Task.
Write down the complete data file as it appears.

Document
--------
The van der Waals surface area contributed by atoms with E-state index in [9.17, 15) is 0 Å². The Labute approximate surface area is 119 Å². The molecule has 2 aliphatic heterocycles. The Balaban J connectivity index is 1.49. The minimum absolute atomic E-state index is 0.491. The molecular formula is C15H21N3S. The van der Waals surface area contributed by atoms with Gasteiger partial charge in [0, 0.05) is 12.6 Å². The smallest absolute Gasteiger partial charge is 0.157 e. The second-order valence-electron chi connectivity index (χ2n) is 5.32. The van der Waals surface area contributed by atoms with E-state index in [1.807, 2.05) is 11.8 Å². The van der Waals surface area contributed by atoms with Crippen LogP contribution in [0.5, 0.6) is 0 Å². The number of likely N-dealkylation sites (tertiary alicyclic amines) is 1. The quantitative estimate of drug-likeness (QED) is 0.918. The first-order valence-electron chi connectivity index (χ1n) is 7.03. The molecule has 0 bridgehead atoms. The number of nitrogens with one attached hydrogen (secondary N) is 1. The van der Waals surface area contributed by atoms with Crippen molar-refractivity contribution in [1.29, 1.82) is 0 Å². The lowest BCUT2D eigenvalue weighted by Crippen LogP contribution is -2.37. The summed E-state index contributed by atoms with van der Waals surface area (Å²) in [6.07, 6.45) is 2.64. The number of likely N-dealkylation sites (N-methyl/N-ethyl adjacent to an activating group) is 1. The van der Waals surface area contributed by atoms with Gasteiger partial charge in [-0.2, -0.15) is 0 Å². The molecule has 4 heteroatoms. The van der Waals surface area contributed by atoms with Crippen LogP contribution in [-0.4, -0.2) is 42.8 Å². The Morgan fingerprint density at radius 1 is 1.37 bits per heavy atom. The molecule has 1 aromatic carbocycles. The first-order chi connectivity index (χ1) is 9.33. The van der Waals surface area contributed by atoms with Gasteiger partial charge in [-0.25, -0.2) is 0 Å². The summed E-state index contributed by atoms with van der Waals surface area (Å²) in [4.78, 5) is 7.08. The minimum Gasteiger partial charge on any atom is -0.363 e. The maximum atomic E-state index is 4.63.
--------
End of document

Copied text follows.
The van der Waals surface area contributed by atoms with E-state index in [9.17, 15) is 0 Å². The Labute approximate surface area is 119 Å². The molecule has 2 aliphatic heterocycles. The Balaban J connectivity index is 1.49. The minimum absolute atomic E-state index is 0.491. The molecular formula is C15H21N3S. The van der Waals surface area contributed by atoms with Gasteiger partial charge in [0, 0.05) is 12.6 Å². The smallest absolute Gasteiger partial charge is 0.157 e. The second-order valence-electron chi connectivity index (χ2n) is 5.32. The van der Waals surface area contributed by atoms with E-state index in [1.807, 2.05) is 11.8 Å². The van der Waals surface area contributed by atoms with Crippen LogP contribution in [0.5, 0.6) is 0 Å². The number of likely N-dealkylation sites (tertiary alicyclic amines) is 1. The quantitative estimate of drug-likeness (QED) is 0.918. The first-order valence-electron chi connectivity index (χ1n) is 7.03. The molecule has 0 bridgehead atoms. The number of nitrogens with one attached hydrogen (secondary N) is 1. The van der Waals surface area contributed by atoms with Crippen molar-refractivity contribution in [1.29, 1.82) is 0 Å². The lowest BCUT2D eigenvalue weighted by Crippen LogP contribution is -2.37. The summed E-state index contributed by atoms with van der Waals surface area (Å²) in [6.07, 6.45) is 2.64. The number of likely N-dealkylation sites (N-methyl/N-ethyl adjacent to an activating group) is 1. The van der Waals surface area contributed by atoms with Gasteiger partial charge in [-0.2, -0.15) is 0 Å². The molecule has 4 heteroatoms. The van der Waals surface area contributed by atoms with Crippen LogP contribution in [-0.4, -0.2) is 42.8 Å². The Morgan fingerprint density at radius 1 is 1.37 bits per heavy atom. The molecule has 1 aromatic carbocycles. The first-order chi connectivity index (χ1) is 9.33. The van der Waals surface area contributed by atoms with Gasteiger partial charge in [-0.25, -0.2) is 0 Å². The summed E-state index contributed by atoms with van der Waals surface area (Å²) in [4.78, 5) is 7.08. The minimum Gasteiger partial charge on any atom is -0.363 e. The maximum atomic E-state index is 4.63.